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“(W)ho was I that I could withstand God?”

Acts 11:15-17 (NKJV)
15 And as I began to speak, the Holy Spirit fell upon them, as upon us at the beginning. 16 Then I remembered the word of the Lord, how He said, ‘John indeed baptized with water, but you shall be baptized with the Holy Spirit.’ 17 If therefore God gave them the same gift as He gave us when we believed on the Lord Jesus Christ, who was I that I could withstand God?”

Peter is describing the events that took place at Cornelius’ house, probably the most significant gentile convert to “the way.” After Pentecost, this is probably the most important event in the expansion of Christianity. Recognizing it’s significance, it is important to keep in mind everything that Luke describes that took place in Chapter 10, and what the apostles chose as the determining factors to evaluate one’s conversion:

Acts 10:44-46 (NKJV)
44 While Peter was still speaking these words, the Holy Spirit fell upon all those who heard the word. 45 And those of the circumcision who believed were astonished, as many as came with Peter, because the gift of the Holy Spirit had been poured out on the Gentiles also. 46 For they heard them speak with tongues and magnify God…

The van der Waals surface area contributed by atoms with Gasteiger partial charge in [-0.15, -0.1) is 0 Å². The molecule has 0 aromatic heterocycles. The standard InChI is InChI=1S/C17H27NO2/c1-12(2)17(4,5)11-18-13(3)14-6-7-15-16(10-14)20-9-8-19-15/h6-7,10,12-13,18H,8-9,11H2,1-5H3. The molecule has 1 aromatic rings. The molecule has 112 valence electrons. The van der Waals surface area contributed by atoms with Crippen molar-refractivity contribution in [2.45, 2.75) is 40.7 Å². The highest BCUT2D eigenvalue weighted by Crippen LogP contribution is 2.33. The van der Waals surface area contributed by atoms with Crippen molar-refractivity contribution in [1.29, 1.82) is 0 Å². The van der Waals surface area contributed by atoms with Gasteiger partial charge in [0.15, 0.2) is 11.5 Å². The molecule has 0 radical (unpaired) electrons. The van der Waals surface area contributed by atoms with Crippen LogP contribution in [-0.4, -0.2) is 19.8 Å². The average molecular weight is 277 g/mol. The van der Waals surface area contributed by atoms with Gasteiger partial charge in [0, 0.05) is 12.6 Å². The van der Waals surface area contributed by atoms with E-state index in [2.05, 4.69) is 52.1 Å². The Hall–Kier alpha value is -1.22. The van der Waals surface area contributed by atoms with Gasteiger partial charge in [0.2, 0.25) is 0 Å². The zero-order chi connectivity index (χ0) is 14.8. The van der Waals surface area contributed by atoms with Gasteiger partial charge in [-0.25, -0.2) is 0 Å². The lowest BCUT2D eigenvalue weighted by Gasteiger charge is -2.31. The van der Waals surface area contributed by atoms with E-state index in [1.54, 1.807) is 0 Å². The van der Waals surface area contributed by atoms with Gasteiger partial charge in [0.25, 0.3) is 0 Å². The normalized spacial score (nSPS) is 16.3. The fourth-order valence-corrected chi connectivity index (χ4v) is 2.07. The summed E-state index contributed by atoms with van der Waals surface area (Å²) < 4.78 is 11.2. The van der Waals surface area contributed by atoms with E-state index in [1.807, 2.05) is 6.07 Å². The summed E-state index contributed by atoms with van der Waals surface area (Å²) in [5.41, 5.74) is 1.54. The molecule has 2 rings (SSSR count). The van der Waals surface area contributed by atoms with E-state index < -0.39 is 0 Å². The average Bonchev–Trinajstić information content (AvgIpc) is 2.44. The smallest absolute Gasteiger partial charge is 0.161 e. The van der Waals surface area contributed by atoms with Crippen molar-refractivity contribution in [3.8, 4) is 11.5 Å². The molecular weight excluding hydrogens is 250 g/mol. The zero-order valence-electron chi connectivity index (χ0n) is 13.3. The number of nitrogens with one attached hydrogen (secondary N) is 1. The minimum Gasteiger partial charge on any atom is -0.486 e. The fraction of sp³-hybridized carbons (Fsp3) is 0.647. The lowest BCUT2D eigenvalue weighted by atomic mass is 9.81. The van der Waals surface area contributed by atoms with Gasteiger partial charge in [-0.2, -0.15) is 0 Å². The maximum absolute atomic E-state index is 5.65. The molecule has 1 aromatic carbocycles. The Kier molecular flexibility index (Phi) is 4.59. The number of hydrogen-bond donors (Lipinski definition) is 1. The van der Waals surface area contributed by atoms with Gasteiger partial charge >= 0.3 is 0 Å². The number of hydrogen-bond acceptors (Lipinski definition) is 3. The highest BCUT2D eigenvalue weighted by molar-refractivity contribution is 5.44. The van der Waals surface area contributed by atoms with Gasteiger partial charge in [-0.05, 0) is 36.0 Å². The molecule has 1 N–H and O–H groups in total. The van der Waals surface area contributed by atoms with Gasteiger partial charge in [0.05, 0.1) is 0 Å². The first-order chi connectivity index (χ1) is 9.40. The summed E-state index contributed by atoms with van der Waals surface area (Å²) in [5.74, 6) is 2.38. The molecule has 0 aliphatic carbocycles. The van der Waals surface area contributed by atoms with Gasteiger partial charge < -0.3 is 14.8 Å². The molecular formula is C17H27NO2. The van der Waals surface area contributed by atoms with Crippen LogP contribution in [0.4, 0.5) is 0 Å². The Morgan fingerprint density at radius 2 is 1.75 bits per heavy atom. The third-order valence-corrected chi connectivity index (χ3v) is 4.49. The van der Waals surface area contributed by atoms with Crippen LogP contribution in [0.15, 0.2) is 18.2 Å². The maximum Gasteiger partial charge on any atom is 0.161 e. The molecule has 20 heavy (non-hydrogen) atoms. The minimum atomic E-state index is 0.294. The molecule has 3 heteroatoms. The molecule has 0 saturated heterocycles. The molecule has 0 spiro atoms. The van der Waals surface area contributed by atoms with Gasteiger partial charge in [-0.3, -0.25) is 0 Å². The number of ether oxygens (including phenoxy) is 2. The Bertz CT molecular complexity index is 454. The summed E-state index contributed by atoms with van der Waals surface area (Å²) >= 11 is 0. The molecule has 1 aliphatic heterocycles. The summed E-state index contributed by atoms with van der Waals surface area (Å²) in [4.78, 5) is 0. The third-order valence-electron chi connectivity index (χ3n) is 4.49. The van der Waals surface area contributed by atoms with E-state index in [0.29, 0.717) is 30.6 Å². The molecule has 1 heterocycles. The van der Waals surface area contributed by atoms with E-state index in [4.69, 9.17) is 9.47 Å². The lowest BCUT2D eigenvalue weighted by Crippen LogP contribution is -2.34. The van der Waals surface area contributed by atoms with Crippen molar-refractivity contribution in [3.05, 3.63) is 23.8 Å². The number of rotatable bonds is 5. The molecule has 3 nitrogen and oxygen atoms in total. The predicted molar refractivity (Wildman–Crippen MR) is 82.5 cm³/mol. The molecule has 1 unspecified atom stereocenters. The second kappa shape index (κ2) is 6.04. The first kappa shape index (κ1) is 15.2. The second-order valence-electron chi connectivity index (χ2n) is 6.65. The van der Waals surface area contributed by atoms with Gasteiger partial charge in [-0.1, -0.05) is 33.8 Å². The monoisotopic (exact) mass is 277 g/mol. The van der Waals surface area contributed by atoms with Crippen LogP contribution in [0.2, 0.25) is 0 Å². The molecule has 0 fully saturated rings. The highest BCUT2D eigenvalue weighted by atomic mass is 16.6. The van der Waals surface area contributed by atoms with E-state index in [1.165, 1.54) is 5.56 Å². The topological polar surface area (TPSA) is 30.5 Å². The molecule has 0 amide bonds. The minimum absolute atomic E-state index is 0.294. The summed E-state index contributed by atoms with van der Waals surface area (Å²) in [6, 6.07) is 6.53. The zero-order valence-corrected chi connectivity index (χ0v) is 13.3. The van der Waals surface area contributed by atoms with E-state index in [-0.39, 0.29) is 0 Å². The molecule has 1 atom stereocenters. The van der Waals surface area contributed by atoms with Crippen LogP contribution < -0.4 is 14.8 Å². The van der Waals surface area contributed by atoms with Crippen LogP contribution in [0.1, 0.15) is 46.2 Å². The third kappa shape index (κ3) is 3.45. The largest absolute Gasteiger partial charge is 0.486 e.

It is interesting that those “of the circumcision who believed” (that Jesus was the Messiah, and that he had sent the Holy Spirit to indwell the life of the believer ) only had one evidence to evaluate whether the “uncircumsicised” were the same as them in belief and experience – that is “they heard them speak with tongues and magnify God.”

Still today the issue of tongues is misunderstood and divisive in the church. Yet it was the initial factor that united early Jew and Gentile believers as followers of Christ. It was not ritual. It was not doctrine. The thing that united men and women, Jews and Gentiles, rich and poor and identified them as believers is something that is described as “heavenly language.” When one is immersed into the life of the Spirit, it would naturally produce something that is “super-natural” – beyond our previous experience, but fully organic and natural.

The early church saw this as a natural (although not exclusive) part of a new “spiritual” life. I don’t know why today we rarely acknowledge the significance of tongues, and are even resistant to it? I love what Peter said in 11:17, “who was I that I could withstand God?” I wish that would be said of us today.


This page contains a single entry from the blog posted on November 3, 2010 11:22 AM.

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